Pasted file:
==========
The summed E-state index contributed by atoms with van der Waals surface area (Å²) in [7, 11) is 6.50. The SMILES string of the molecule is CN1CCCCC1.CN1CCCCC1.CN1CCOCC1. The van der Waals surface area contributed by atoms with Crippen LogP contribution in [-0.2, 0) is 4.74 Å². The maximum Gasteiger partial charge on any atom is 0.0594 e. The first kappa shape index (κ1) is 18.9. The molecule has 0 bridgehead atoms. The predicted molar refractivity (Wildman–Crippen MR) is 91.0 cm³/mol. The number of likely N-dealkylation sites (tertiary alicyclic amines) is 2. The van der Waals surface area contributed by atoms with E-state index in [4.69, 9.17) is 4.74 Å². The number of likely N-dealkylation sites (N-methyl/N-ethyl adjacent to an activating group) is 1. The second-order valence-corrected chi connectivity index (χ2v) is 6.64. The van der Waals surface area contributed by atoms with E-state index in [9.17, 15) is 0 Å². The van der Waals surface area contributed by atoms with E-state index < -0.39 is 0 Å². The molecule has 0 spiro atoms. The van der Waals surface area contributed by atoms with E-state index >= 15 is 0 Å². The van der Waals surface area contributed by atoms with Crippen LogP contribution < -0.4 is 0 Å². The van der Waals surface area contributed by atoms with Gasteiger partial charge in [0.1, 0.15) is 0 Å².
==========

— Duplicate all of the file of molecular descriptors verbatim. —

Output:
The summed E-state index contributed by atoms with van der Waals surface area (Å²) in [7, 11) is 6.50. The SMILES string of the molecule is CN1CCCCC1.CN1CCCCC1.CN1CCOCC1. The van der Waals surface area contributed by atoms with Crippen LogP contribution in [-0.2, 0) is 4.74 Å². The maximum Gasteiger partial charge on any atom is 0.0594 e. The first kappa shape index (κ1) is 18.9. The molecule has 0 bridgehead atoms. The predicted molar refractivity (Wildman–Crippen MR) is 91.0 cm³/mol. The number of likely N-dealkylation sites (tertiary alicyclic amines) is 2. The van der Waals surface area contributed by atoms with E-state index in [4.69, 9.17) is 4.74 Å². The number of likely N-dealkylation sites (N-methyl/N-ethyl adjacent to an activating group) is 1. The second-order valence-corrected chi connectivity index (χ2v) is 6.64. The van der Waals surface area contributed by atoms with E-state index in [9.17, 15) is 0 Å². The van der Waals surface area contributed by atoms with E-state index < -0.39 is 0 Å². The molecule has 0 spiro atoms. The van der Waals surface area contributed by atoms with E-state index >= 15 is 0 Å². The van der Waals surface area contributed by atoms with Crippen LogP contribution < -0.4 is 0 Å². The van der Waals surface area contributed by atoms with Gasteiger partial charge in [0.1, 0.15) is 0 Å².